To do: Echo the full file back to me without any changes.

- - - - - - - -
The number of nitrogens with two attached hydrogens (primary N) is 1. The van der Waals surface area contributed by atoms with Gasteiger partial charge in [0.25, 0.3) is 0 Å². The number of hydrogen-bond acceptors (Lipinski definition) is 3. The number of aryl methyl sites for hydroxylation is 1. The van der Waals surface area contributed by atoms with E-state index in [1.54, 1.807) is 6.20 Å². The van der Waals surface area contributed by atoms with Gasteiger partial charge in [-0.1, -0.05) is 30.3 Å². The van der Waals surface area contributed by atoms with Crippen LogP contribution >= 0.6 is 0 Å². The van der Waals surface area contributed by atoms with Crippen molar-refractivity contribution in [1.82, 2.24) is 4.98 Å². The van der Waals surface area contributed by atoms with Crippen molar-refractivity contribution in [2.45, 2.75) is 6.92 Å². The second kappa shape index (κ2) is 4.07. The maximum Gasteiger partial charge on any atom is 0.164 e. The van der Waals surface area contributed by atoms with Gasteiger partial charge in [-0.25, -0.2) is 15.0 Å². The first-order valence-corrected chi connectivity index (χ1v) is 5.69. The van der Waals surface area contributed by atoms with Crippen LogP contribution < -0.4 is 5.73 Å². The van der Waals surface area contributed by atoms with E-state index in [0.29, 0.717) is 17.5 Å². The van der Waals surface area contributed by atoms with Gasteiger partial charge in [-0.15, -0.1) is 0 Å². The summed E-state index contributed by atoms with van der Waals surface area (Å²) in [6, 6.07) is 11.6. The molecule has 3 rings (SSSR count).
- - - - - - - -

The number of nitrogens with two attached hydrogens (primary N) is 1. The van der Waals surface area contributed by atoms with Gasteiger partial charge in [0.25, 0.3) is 0 Å². The number of hydrogen-bond acceptors (Lipinski definition) is 3. The number of aryl methyl sites for hydroxylation is 1. The van der Waals surface area contributed by atoms with E-state index in [1.54, 1.807) is 6.20 Å². The van der Waals surface area contributed by atoms with Gasteiger partial charge in [-0.1, -0.05) is 30.3 Å². The van der Waals surface area contributed by atoms with Crippen LogP contribution >= 0.6 is 0 Å². The van der Waals surface area contributed by atoms with Crippen molar-refractivity contribution in [1.82, 2.24) is 4.98 Å². The van der Waals surface area contributed by atoms with Crippen molar-refractivity contribution in [2.45, 2.75) is 6.92 Å². The second kappa shape index (κ2) is 4.07. The maximum Gasteiger partial charge on any atom is 0.164 e. The van der Waals surface area contributed by atoms with Gasteiger partial charge in [-0.25, -0.2) is 15.0 Å². The first-order valence-corrected chi connectivity index (χ1v) is 5.69. The van der Waals surface area contributed by atoms with Crippen LogP contribution < -0.4 is 5.73 Å². The van der Waals surface area contributed by atoms with E-state index in [0.29, 0.717) is 17.5 Å². The van der Waals surface area contributed by atoms with Gasteiger partial charge in [-0.15, -0.1) is 0 Å². The summed E-state index contributed by atoms with van der Waals surface area (Å²) in [6, 6.07) is 11.6. The molecule has 3 rings (SSSR count).